Clinical research:
 (i) There is mounting evidence from large-scale effectiveness trials that acupuncture treatments are superior to usual care
for some chronic pain conditions [39].
 (ii) However, overall, acupuncture treatments are, at most, only marginally more effective than sham acupuncture
[3, 41, 42].
 (iii) Sham acupuncture treatment, when compared to no treatment, is associated with larger effect sizes than
when conventional placebos are compared to no treatment [710].
 (iv) There is no conclusive evidence as to which individual components of acupuncture treatment are directly
associated with therapeutic benefit [3].
Basic research:
 (i) Basic science experiments, mostly in animals and healthy human subjects, show that acupuncture needling has
demonstrable physiological effects that are dependent on needling parameters, including needle insertion depth, type,
amplitude and frequency of needle stimulation [21, 40, 4348].
 (ii) In animal models, needling parameters appear related to therapeutically relevant outcomes, for example,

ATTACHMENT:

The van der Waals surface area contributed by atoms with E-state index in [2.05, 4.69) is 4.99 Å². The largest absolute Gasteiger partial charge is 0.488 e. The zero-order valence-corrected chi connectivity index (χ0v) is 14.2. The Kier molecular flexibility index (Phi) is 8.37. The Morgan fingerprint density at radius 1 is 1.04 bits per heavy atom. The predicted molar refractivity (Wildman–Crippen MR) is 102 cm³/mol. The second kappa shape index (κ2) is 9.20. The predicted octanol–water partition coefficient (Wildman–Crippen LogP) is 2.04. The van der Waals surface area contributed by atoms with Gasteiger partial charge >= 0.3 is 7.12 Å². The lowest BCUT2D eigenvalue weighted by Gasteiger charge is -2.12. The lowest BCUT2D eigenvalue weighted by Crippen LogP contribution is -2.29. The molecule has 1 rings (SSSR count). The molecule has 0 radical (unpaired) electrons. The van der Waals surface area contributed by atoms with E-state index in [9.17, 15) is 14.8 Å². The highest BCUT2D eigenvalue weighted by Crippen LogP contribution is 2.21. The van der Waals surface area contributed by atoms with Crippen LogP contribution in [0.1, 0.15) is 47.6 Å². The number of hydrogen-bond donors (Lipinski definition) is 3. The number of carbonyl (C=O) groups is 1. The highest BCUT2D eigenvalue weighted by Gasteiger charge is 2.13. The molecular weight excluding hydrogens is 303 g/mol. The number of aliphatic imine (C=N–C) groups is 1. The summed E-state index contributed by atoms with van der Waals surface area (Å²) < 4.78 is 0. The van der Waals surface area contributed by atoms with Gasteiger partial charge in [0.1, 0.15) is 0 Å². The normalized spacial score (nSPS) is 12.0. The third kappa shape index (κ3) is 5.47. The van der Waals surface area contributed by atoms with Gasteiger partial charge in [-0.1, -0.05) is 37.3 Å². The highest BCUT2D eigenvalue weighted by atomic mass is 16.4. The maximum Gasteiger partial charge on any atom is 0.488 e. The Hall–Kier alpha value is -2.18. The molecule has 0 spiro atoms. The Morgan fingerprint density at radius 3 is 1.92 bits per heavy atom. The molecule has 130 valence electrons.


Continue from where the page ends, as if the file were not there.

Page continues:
analgesia, antihyperalgesia, decreased tissue inflammation, decreased elevated blood pressure, and altered gastrointestinal
motility [19, 4951].
 (iii) The extent to which the precise needling location (e.g., acupuncture point versus nearby nonacupuncture point)
influences physiological responses remains unclear, although, in animal models, different effects have been demonstrated
when needles are inserted in different body regions (e.g., abdomen versus limb) [21, 52, 53].
(Citations refer to SAR conference summary articles, as well as more recent systematic reviews)
Box 1: Summary of conclusions emerging from the 2007 Society for Acupuncture Research Conference [3, 4].